Calabria Is the Beating Heart of the Italian American Spirit

Devotion to family, a strong work ethic and unwavering faith made Calabria what it is today.

Like a sturdy toe in the world’s oldest boot, there you’ll find Calabria, a cradle of history that lives on through strong, self-reliant people.

Yes, it can truly be said the region, which is both coastal and rugged, shaped Calabria’s destiny–and ours.

History:  The Greeks ruled Calabria for 400 years beginning in 800 B.C., and named it Magna Grecia (Great Greece). The Greeks brought their advanced political system, law and civilization to the region, as well as olive trees, fig trees and grape vines, which would prove to be the source of Calabria’s economy for centuries to come.

The name Italy (Italia) was given to the region by the Greeks, and the name later extended north and came to identify all of the land encompassing the Italian peninsula.

Calabria then became part of the Roman Empire for the next 800 years, beginning in 400 B.C.

Thereafter, nearly every major power in the western world took occupied Calabria, including the Byzantines, Saracens, Normans, Spanish, French and Bourbons. It was the Byzantines who actually began calling the area Calabria, which means “fertile earth.”

Among the most impressive castles of Calabria, the Aragonese castle of Le Castella has, over time, become a symbol of cultural tourism in the region.

All of these foreign influences allowed Calabria to develop a unique and diversified culture of its own. It also taught the Calabresi to develop the cunning and skills necessary to survive during times when the foreign powers sought to take all of the crops, resources and wealth out of the region, leaving the Calabresi with little or nothing to themselves.

This article first appeared in La Nostra Voce, ISDA’s 28-page monthly newspaper, which chronicles Italian life, culture and traditions. Make the ISDA pledge and subscribe today.

Geography and Population: Calabria, which is the toe of Italy’s boot, is a long narrow peninsula. It is surrounded on three sides by the Ionian and the Tyrrhenian Seas, and is separated from Sicily by the two-mile wide Strait of Messina.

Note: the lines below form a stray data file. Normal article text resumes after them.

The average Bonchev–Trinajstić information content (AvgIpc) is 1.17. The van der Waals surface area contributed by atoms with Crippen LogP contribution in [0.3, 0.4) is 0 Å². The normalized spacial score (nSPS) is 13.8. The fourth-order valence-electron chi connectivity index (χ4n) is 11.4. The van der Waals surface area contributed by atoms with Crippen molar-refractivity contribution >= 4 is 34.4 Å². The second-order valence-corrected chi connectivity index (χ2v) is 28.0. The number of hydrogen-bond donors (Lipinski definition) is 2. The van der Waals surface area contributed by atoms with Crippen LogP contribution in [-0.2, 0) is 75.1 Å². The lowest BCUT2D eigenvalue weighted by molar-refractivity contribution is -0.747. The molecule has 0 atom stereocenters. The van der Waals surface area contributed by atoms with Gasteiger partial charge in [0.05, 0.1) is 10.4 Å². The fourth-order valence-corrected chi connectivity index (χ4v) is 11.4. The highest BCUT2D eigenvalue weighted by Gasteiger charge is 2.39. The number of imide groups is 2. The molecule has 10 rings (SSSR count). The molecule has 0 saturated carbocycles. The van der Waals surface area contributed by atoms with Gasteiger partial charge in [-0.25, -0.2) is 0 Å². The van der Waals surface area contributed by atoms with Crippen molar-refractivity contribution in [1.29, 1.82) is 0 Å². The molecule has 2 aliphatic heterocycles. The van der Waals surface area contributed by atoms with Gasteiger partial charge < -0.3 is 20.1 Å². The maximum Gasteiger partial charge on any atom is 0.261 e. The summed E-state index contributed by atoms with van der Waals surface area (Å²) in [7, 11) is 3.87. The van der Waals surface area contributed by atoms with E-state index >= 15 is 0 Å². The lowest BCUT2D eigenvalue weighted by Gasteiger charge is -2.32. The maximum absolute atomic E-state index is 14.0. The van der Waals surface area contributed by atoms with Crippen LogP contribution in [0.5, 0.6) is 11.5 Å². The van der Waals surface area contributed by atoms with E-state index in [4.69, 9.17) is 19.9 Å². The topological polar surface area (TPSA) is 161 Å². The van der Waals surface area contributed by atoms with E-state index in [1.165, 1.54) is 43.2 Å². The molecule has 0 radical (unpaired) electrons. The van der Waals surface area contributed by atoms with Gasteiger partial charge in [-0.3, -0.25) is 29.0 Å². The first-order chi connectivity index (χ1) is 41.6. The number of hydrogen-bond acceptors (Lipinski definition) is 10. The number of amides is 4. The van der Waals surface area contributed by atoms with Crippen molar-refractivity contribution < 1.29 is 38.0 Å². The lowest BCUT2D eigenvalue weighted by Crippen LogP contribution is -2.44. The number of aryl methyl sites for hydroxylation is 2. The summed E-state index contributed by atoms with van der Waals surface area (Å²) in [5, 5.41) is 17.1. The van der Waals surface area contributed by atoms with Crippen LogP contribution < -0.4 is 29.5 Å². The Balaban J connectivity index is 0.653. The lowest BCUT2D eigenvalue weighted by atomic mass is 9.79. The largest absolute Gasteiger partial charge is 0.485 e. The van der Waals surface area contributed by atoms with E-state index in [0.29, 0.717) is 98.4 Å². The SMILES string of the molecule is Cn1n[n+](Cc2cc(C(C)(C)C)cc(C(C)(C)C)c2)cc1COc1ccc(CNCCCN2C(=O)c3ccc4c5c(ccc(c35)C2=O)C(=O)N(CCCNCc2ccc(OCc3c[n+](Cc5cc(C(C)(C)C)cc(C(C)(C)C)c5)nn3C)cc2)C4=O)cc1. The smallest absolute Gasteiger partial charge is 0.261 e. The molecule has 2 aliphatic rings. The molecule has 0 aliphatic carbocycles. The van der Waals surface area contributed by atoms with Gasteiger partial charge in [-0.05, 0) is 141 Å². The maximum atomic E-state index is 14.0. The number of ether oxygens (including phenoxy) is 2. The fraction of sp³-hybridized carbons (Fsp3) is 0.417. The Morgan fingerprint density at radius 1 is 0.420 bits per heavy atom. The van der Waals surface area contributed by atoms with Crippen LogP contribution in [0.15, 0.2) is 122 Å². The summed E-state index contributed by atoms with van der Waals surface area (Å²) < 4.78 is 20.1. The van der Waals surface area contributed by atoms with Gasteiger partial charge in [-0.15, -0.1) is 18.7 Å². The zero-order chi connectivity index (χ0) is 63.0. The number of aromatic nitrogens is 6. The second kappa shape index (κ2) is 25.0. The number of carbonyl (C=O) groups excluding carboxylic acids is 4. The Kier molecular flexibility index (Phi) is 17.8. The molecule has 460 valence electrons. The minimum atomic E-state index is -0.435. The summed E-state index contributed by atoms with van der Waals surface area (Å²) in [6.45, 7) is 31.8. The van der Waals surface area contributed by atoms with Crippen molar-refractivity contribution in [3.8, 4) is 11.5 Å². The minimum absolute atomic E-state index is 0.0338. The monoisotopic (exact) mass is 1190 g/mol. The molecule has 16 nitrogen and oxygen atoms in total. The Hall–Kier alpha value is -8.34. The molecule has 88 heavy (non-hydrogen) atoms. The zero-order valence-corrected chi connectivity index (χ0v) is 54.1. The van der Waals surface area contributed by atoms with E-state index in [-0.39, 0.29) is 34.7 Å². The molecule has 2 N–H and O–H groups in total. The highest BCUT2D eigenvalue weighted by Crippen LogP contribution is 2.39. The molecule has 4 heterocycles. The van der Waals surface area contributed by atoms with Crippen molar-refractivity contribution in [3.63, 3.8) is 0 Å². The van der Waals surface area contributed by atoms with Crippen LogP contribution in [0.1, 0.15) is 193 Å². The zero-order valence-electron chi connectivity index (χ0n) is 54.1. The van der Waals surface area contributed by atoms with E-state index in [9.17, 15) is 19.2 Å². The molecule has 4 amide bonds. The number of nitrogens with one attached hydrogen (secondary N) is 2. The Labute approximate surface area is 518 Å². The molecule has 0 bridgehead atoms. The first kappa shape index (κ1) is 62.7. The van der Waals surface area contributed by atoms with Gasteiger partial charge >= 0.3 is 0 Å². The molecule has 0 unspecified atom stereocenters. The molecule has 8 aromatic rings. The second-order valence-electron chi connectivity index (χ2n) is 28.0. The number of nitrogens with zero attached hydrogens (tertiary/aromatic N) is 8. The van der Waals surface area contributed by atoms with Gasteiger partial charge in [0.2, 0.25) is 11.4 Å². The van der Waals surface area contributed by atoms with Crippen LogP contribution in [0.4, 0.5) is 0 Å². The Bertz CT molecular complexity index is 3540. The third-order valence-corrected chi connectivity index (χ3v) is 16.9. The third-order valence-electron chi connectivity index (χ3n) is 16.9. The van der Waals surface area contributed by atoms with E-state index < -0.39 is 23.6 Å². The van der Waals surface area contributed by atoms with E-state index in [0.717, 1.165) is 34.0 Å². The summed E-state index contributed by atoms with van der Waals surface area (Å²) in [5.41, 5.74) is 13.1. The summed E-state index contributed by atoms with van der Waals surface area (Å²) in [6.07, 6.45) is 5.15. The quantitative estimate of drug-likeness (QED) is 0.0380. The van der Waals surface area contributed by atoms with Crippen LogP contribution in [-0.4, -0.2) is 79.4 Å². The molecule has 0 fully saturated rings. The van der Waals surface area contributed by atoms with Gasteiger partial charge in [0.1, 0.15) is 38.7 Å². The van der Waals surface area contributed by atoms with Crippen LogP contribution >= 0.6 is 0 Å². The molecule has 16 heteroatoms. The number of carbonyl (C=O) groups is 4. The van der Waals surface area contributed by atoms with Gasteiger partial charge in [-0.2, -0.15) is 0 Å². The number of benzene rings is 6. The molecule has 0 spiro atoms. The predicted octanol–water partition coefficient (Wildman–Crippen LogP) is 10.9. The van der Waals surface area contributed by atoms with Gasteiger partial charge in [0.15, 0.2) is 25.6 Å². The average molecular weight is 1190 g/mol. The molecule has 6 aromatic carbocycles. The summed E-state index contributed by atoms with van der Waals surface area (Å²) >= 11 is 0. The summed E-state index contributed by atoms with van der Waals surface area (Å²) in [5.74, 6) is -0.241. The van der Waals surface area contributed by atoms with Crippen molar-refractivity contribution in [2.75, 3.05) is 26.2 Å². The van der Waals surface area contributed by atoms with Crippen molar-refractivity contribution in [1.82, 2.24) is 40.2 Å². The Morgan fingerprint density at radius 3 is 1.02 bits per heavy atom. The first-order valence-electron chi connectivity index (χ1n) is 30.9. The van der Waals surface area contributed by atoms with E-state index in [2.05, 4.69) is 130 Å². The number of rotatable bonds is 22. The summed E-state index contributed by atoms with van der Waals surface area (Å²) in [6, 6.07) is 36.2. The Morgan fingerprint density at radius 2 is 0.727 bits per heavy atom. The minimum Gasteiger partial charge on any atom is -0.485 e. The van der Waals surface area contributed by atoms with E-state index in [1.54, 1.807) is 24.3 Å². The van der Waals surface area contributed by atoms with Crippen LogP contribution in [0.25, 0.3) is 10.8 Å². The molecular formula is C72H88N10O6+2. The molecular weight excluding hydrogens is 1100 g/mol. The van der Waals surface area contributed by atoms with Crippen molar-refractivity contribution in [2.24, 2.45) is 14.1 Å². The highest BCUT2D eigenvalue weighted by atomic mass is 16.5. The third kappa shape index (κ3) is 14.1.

Over 90% of Calabria is covered by hills and mountains upon which sit the hundreds of small towns and villages from which many ISDA families have emigrated to America.

The current population of Calabria is 2 million people, and its largest city is Reggio Calabria with a population of 186,013. The capital of the region is Catanzaro.

The gorgeous view of the Scilla coast in Calabria, Italy.

Economy:  Agriculture and tourism are the main pillars supporting Calabria’s economy. Calabria ranks as the second most productive region of Italy for olive oil, and is the largest producer of Porcini mushrooms.

Calabria has 485 miles of coastline with many beach resort towns, which have made the area a very popular tourist destination. There are also several towns, such as Cosenza, with impressive castles, churches and monasteries that also attract tourists.

Freshly harvested olives in the hands of an Italian farmer.

Language:  Although standard Italian is taught in all of the schools, the older Calibresi still speak with a dialect in family settings, that is very similar to the Sicilian dialect.

Family roots run deep in southern Italy.

Religion:  The vast majority of Calabresi are Roman Catholic. Calabria is known as “The Land of the Saints,” as it was the birthplace of an unusually large number of Italian saints. The patron saint of Calabria is St. Francis of Paola.

Catholic tradition remains strong in Calabria as nearly every church in town still celebrates an annual feast with a procession honoring its patron saint.

The Santa Maria dell’Isola church at sunset in Tropea, Calabria.

Conclusion:  Calabria has a diverse history and culture forged by the influences of the many foreign powers who have occupied it. It is an area of Italy that is currently experiencing a resurgence due to its coastal resorts and appeal as a tourist destination.

The Calabresi are a strong and rugged people who epitomize the qualities of southern Italians — family loyalty, a strong work ethic and respect for elders — that has allowed so many of its descendants to be successful in America.

Calabria’s history, culture and traditions are similar in many respects to those of Sicily, although each of these regions takes great pride in its personal identity. The Calabresi have produced many well known Italian Americans including Tony Bennett, Connie Francis, Leon Panetta, Lou Costello and Jerry Vale.

This article, written by ISDA President Basil M. Russo, first appeared in La Nostra Voce.

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